Fractal road hierarchy (and other ideas)

Road hierarchy has been a topic of interest to engineers and planners since at least the early 1960’s, when the Buchanan  Report “Traffic in towns” was published (link).  Wikipedia says

“the hierarchy of roads “categorizes roads according to their functions and capacities. While sources differ on the exact nomenclature, the basic hierarchy comprises freeways, arterials, collectors, and local roads” (link)

Whilst Transit New Zealand (ref. 138) says road hierarchy is:

“the grading of roads according to increasing or decreasing importance of their traffic carrying or other function”

And a paper by Andrew Macbeth in 2007 (ref. 250) says:

“A  functional  road  hierarchy  is  a  system  of  classifying  roads  for  different  functions  and  for managing roads and traffic according to this classification system.  The roads carrying (or intended to carry) most traffic are at the top of the hierarchy, while those with least traffic (and which serve primarily to provide property access) are at the bottom”

 However there can be problems with terminology and definitions. For example,  when most people talk about road hierarchy what they really mean is “a system of roads designed to benefit motorised traffic, with more important roads being those that either carry most traffic (and/or) roads that carry longer-distance journeys”. There is also the  implication that the higher level roads are the most important, and that therefore they should have more money spent on them.

Anyone who is a pedestrian or a cyclist would be unlikely to accept this particular idea of road hierarchy – although perhaps both would argue that for most of their journey they would like to travel on comfortable, high-quality footways / cycle lanes. Further, an environmentally conscious society would surely argue for reducing the number of longer-distance journeys. Certainly every journey made by a person starts on a local road (the lower level of a road hierarchy) whilst fewer and fewer use the roads in the upper levels of a hierarchy. In this sense it is the lower levels which should have more money spent on them.


Anyone talking about road hierarchy should really begin by talking about road networks. And these are not as simple as you might suppose. Here are some arguments about road networks (not in any particular order):

1. A road network can have many road hierarchies and / or functional road classifications (not just one)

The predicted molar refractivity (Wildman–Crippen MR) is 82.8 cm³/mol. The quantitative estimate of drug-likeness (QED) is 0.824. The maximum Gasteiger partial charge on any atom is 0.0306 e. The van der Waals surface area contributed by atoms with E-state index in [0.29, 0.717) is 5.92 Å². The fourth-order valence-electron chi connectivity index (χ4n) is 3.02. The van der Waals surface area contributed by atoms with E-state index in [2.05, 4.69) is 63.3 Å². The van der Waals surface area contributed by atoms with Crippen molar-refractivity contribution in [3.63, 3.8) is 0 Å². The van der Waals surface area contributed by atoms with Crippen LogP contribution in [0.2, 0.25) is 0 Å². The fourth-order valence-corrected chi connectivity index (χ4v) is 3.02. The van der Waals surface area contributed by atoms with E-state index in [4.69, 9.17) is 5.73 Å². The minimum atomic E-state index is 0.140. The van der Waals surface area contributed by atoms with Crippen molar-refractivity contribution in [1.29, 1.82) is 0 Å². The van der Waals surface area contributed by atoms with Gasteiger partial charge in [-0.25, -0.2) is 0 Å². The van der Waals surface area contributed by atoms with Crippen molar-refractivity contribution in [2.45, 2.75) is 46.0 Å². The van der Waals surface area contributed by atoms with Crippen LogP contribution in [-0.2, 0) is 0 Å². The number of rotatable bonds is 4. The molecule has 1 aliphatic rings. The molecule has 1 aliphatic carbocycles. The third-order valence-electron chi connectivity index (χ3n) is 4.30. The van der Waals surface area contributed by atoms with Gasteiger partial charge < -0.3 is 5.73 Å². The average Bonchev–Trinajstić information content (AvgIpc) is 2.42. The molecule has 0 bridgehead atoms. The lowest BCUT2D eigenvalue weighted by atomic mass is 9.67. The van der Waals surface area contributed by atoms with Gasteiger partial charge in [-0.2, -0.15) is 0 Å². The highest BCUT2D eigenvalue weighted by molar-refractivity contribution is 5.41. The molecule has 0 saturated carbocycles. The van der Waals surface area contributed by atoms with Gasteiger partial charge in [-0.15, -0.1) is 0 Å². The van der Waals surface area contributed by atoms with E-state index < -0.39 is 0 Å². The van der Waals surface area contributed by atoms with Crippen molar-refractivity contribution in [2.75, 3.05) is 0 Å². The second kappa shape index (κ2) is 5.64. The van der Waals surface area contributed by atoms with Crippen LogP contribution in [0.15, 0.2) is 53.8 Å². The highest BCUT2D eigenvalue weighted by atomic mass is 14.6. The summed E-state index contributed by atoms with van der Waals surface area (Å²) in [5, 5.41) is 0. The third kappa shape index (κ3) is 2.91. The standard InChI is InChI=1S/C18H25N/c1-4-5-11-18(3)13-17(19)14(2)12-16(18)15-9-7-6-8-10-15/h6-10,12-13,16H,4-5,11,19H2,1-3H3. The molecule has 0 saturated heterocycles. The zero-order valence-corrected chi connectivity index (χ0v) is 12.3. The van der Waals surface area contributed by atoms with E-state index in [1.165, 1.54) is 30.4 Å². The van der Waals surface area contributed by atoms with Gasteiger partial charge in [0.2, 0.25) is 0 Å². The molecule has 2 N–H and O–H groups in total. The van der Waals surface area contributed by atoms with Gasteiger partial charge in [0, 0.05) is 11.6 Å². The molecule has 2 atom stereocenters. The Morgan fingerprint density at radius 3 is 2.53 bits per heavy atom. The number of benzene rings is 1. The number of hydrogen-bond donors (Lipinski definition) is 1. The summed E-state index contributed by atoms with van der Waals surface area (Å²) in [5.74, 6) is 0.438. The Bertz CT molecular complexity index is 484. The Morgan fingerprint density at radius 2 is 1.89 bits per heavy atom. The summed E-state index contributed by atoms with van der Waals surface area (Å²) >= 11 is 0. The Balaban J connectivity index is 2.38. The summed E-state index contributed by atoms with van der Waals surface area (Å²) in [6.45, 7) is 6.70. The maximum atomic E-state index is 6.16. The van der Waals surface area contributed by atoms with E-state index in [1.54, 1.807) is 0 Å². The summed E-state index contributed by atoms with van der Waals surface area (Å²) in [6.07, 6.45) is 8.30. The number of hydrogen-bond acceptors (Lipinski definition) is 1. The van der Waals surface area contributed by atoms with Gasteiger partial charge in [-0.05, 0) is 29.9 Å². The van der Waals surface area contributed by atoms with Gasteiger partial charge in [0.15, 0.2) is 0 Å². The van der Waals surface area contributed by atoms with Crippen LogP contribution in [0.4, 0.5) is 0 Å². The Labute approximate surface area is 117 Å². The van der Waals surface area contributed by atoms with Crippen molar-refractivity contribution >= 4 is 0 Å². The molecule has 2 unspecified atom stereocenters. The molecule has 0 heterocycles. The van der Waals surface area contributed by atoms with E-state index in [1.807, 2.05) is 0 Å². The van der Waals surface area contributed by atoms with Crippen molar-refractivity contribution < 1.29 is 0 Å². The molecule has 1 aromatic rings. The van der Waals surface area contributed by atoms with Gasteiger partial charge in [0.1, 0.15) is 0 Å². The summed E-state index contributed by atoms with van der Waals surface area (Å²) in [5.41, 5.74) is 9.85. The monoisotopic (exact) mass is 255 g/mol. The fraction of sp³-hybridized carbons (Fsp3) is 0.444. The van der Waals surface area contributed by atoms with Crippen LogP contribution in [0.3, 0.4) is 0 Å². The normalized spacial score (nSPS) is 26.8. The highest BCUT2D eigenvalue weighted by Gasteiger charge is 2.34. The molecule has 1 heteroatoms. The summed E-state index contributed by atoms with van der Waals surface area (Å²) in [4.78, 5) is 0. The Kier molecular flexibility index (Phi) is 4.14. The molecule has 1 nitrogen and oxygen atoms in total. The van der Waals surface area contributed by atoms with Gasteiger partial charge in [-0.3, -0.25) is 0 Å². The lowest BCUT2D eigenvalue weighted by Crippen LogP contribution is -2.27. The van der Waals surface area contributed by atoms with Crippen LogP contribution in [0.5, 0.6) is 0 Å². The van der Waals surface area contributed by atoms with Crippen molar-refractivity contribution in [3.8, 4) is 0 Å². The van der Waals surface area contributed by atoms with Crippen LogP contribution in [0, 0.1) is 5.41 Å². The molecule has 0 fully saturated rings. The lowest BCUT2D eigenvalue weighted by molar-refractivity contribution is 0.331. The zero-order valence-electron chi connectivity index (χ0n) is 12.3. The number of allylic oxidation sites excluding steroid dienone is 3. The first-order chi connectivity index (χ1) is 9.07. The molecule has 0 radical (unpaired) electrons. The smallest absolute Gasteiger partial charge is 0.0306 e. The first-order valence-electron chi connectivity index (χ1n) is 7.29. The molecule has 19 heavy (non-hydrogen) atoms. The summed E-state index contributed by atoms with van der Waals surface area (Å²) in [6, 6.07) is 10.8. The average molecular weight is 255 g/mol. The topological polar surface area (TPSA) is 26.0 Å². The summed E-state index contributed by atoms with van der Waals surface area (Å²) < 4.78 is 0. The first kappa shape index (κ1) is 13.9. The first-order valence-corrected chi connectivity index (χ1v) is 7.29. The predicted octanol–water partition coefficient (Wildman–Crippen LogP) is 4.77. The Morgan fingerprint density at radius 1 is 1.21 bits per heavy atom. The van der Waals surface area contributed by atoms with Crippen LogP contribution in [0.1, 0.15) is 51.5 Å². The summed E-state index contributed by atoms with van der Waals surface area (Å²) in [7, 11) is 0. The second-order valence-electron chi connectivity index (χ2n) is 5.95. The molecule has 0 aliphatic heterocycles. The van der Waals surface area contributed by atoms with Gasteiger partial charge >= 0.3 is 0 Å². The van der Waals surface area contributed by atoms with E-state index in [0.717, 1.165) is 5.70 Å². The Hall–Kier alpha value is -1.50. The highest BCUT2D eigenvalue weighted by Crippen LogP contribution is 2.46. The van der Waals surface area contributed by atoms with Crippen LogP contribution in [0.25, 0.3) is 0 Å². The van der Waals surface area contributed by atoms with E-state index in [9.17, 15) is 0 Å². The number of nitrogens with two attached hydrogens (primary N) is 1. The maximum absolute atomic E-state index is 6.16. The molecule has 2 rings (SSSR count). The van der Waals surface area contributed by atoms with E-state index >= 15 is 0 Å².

2. There are different road networks for different users (car drivers, pedestrians, emergency service vehicles)

3. The road networks are only valid if they are contiguous / complete (an incomplete road network for is pointless)

4. Links in one network can also be used for links (serving a different function level) in other road networks

5. Road networks are fractal, that is they look and work very similarly whatever level of scale the viewer is using. Here for example India has a network of NHAI and international roads; if you delete the background mapping and zoom down to part of India’s rural road network (of through and link roads, see ref. 282), you would be looking at very much the same thing.

6. The fractal number for one road network may be different for different road networks (car-based trips, cycling network, goods vehicle network)

7. Mathematical measures of connectivity could be developed for networks. These could then be used to indicate where a network is deficient, and how connected (complete) a particular network is.

8. Shallow road hierarchies – the number of levels in a road hierarchy could be reduced to (say) three, based on long-distance, medium-distance and short-distance trips; terminology for these three levels could be applied at each increasing implement of scale.The same ideas should be applied to each “road network” (e.g. HGV network, cycling network etc)

9. The terminology of road networks should break away from national or other locally-based terms. To describe a functional road network the same terminology should be used in every country.

10. Road classification refers to “classes”. There can be many classes – for example a road may be

  • Owned by the county council (administration class)
  • Have a concrete road surface (pavement type class)
  • Be single or dual carriageway (road width class)
  • Be suitable for HGV traffic (vehicle type / weight limit class)
  • And so on. Here a class is a set of information.

11. Roads are spatial objects, so they are suitable for modelling by geographic information (GIS) systems. This is already being done for example in India and Pakistan. GIS systems include relationall databases which provide “analysis engines”. They are not merely intended simply to create attractive-looking maps.

12. Road classes are elements of information which relate to specific spatial objects, so any road classification should preferably be entered into a geographic information system which covers the network to which it belongs.



138 – Transit New Zealand, State highway geometric design manual, “Glossary of terms” 2005

250 – “A national road hierarchy – are we ready?”, Andrew Macbeth, IPENT Transportation Conference 2007

282 -PRADHAN  MANTRI  GRAM  SADAK  YOJANA , programme guidelines, 2012


About roadnotes

Robert Bartlett is an international consultant with over 30 years of professional experience as a highway and traffic engineer with leading companies and organisations in several countries, including Germany, China (Hong Kong), Qatar and the UK. Specialised in urban studies, transport and the use of GIS, research has included new ideas on subjects such as the study of social justice using GIS, the dimensions of vehicles, and comparative geometrics (highways and transport).
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